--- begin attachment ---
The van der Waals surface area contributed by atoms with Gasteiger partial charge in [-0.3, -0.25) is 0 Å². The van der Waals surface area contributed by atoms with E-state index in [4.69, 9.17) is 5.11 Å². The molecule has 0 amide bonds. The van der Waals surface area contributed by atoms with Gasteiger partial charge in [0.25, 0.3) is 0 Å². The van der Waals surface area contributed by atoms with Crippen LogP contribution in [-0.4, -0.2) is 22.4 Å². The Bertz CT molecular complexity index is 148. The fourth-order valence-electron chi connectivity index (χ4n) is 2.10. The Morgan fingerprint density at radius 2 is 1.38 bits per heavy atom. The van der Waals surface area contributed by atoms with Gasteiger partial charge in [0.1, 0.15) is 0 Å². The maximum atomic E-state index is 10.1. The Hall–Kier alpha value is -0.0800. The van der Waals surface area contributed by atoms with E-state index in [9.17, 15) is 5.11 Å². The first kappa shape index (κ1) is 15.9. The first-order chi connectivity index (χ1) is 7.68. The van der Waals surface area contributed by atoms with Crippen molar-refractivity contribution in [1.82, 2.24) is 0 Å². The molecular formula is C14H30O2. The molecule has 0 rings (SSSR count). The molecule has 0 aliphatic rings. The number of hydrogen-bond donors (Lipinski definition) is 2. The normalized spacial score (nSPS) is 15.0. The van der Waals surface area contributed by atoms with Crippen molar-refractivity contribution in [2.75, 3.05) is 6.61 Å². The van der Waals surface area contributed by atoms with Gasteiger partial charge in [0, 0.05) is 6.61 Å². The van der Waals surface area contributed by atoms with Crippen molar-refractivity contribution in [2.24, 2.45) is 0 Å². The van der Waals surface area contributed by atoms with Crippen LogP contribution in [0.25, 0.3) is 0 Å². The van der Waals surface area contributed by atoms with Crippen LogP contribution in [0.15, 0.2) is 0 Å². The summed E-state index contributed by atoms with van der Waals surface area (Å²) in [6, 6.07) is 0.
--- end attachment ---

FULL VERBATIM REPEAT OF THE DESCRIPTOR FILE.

The van der Waals surface area contributed by atoms with Gasteiger partial charge in [-0.3, -0.25) is 0 Å². The van der Waals surface area contributed by atoms with E-state index in [4.69, 9.17) is 5.11 Å². The molecule has 0 amide bonds. The van der Waals surface area contributed by atoms with Gasteiger partial charge in [0.25, 0.3) is 0 Å². The van der Waals surface area contributed by atoms with Crippen LogP contribution in [-0.4, -0.2) is 22.4 Å². The Bertz CT molecular complexity index is 148. The fourth-order valence-electron chi connectivity index (χ4n) is 2.10. The Morgan fingerprint density at radius 2 is 1.38 bits per heavy atom. The van der Waals surface area contributed by atoms with Gasteiger partial charge in [0.1, 0.15) is 0 Å². The maximum atomic E-state index is 10.1. The Hall–Kier alpha value is -0.0800. The van der Waals surface area contributed by atoms with E-state index in [9.17, 15) is 5.11 Å². The first kappa shape index (κ1) is 15.9. The first-order chi connectivity index (χ1) is 7.68. The van der Waals surface area contributed by atoms with Crippen molar-refractivity contribution in [1.82, 2.24) is 0 Å². The molecular formula is C14H30O2. The molecule has 0 rings (SSSR count). The molecule has 0 aliphatic rings. The number of hydrogen-bond donors (Lipinski definition) is 2. The normalized spacial score (nSPS) is 15.0. The van der Waals surface area contributed by atoms with Crippen molar-refractivity contribution in [2.75, 3.05) is 6.61 Å². The van der Waals surface area contributed by atoms with Gasteiger partial charge in [0, 0.05) is 6.61 Å². The van der Waals surface area contributed by atoms with Crippen molar-refractivity contribution in [2.24, 2.45) is 0 Å². The van der Waals surface area contributed by atoms with Crippen LogP contribution in [0.25, 0.3) is 0 Å². The van der Waals surface area contributed by atoms with Crippen LogP contribution in [0.15, 0.2) is 0 Å². The summed E-state index contributed by atoms with van der Waals surface area (Å²) in [6, 6.07) is 0.